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Lawmakers Pass California Budget That Lacks Governor's Support

Andrew Nixon / Capital Public Radio

Senate President pro Tem Kevin de León (D-Los Angeles) speaks in support of the Legislature's budget proposal Monday at the state Capitol.

Andrew Nixon / Capital Public Radio

Legislative Democrats have sent Gov. Jerry Brown a California budget proposal that they know full well he doesn't support. Monday's vote allows lawmakers to meet their constitutional deadline and collect their paychecks.

The $117 billion general fund spending plan would rely on higher revenue estimates to pay for Democrats’ priorities, including child care and higher education.

Senate Budget Chair Mark Leno acknowledged there’s no deal yet with Gov. Brown but says he’d challenge anyone who calls this spending plan a "sham."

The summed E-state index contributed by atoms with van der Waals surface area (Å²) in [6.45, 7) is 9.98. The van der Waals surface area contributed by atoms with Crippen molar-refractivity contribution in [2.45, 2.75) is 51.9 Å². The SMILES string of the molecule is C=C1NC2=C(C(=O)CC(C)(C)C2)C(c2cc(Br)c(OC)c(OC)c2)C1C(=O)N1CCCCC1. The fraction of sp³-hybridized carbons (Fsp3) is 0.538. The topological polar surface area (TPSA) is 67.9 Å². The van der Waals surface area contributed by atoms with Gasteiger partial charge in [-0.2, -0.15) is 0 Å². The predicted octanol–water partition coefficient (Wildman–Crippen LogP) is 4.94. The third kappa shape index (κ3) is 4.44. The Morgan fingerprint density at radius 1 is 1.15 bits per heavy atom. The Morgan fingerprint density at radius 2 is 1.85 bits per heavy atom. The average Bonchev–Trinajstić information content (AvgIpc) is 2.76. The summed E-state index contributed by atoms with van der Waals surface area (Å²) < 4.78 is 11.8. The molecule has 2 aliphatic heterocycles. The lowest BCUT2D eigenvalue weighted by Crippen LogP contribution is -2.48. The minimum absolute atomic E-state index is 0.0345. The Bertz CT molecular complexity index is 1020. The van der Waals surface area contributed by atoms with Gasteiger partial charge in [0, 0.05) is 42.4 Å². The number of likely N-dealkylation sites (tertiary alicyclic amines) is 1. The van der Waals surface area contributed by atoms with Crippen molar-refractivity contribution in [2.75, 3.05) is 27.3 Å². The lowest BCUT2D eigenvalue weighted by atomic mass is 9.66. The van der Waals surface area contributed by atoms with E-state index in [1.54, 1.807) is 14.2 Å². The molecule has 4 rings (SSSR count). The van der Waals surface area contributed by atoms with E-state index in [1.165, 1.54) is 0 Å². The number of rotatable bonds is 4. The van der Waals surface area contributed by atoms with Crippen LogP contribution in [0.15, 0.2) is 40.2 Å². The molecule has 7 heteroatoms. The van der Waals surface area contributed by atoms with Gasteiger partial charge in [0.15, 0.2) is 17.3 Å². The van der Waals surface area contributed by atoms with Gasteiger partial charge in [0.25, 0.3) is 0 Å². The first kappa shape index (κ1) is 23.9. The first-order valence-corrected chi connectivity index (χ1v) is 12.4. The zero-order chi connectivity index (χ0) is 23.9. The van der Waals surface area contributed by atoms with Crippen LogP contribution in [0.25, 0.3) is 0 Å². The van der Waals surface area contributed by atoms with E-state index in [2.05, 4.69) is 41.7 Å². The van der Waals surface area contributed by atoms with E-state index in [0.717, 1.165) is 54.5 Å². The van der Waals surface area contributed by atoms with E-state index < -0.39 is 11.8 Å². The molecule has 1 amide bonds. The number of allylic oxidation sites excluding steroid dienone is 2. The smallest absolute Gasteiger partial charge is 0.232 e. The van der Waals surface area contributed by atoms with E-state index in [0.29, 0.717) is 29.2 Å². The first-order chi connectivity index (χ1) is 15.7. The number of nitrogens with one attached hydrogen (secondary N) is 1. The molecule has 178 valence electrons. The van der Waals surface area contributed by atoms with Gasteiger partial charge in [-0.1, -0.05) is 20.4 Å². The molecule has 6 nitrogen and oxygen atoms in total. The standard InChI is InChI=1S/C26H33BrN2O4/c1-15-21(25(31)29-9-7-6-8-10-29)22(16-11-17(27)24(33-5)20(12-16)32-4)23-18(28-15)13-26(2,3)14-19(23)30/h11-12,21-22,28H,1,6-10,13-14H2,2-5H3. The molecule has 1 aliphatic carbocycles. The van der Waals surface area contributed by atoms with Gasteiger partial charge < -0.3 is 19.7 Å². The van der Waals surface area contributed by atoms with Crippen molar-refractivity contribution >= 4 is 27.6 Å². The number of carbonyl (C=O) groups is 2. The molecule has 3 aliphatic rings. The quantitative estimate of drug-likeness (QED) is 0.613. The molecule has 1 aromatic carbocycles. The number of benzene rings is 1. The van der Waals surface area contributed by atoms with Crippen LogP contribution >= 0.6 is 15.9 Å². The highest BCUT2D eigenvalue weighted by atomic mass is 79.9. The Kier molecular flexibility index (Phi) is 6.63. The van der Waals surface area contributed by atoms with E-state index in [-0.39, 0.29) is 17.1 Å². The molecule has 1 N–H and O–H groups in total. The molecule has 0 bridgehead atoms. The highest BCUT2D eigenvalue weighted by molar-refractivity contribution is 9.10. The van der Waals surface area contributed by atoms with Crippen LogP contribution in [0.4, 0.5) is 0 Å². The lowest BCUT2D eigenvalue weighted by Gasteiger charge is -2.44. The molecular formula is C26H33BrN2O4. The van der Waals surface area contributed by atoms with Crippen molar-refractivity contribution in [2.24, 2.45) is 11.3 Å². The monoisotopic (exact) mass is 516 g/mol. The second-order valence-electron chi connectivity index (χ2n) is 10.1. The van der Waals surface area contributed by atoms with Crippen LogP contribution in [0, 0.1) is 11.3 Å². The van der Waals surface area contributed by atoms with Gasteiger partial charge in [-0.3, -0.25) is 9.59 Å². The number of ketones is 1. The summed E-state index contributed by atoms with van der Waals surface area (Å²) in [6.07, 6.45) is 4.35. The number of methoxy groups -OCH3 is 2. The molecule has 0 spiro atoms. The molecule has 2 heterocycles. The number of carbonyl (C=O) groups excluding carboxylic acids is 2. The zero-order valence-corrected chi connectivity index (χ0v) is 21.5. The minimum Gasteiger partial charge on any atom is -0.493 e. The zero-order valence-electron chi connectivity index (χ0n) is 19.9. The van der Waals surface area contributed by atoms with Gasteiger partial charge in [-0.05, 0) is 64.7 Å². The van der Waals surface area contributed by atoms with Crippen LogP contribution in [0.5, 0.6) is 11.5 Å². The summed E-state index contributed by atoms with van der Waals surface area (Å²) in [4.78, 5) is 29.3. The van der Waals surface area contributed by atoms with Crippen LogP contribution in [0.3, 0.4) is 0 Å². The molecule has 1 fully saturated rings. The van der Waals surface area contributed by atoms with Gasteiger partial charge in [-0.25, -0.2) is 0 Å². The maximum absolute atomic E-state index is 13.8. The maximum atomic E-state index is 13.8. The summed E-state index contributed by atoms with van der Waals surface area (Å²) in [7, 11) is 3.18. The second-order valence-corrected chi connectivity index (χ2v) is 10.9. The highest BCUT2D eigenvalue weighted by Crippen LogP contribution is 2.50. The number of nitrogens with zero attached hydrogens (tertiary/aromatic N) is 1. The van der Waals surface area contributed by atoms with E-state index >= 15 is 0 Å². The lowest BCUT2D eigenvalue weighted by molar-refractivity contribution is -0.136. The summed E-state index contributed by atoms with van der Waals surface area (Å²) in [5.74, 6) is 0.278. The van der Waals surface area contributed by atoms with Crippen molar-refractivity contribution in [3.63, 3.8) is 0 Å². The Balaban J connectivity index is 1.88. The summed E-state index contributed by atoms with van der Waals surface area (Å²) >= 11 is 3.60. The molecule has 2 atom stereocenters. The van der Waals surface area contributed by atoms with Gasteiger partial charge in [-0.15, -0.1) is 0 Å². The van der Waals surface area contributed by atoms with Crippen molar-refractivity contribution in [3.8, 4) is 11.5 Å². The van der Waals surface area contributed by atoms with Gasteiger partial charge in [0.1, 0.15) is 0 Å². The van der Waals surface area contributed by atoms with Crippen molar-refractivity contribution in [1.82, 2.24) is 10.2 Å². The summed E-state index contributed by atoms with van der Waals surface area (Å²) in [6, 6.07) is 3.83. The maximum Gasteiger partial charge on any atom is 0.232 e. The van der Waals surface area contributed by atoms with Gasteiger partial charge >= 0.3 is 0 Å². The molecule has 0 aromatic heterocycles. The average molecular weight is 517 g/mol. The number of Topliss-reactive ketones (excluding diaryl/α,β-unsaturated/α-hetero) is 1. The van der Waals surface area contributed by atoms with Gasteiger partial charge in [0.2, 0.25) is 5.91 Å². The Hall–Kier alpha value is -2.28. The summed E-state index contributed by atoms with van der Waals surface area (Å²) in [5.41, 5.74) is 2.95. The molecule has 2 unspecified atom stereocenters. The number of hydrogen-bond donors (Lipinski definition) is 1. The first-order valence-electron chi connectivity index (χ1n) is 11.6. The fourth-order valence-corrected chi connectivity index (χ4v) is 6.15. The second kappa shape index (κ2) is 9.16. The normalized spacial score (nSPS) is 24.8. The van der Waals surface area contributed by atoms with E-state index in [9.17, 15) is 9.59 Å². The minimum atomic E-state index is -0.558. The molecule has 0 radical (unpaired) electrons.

"This budget, fiscally responsible, pays down more debt – faster; puts more money in our rainy day fund; puts more money into public education; and begins – if minimally – to reinvest in the needs of the people of the state of California," Leno said on the Senate floor Monday.

"We often say where you spend your money is where your heart is. And it does speak to the issues of building families and children," said Assembly Budget Chair Shirley Weber.

But Republicans criticized the spending plan as fiscally irresponsible and noted the governor shares that concern.

"We do not have money in the bank to support the budget, I think, that we will be passing here today," said Senate Budget Vice-Chair Jim Nielsen.

"Let’s face it, it’s a political exercise," said Assembly Budget Vice-Chair Melissa Melendez. "This is about passing a budget on time. It’s not a budget bill – it’s the Legislative Paycheck Protection Act."

The California constitution requires lawmakers to pass a budget by June 15 each year or lose their pay. Brown now has 12 days to sign this budget or veto it. And during those 12 days, negotiations will continue. Democratic leaders say a deal could come in a matter of days.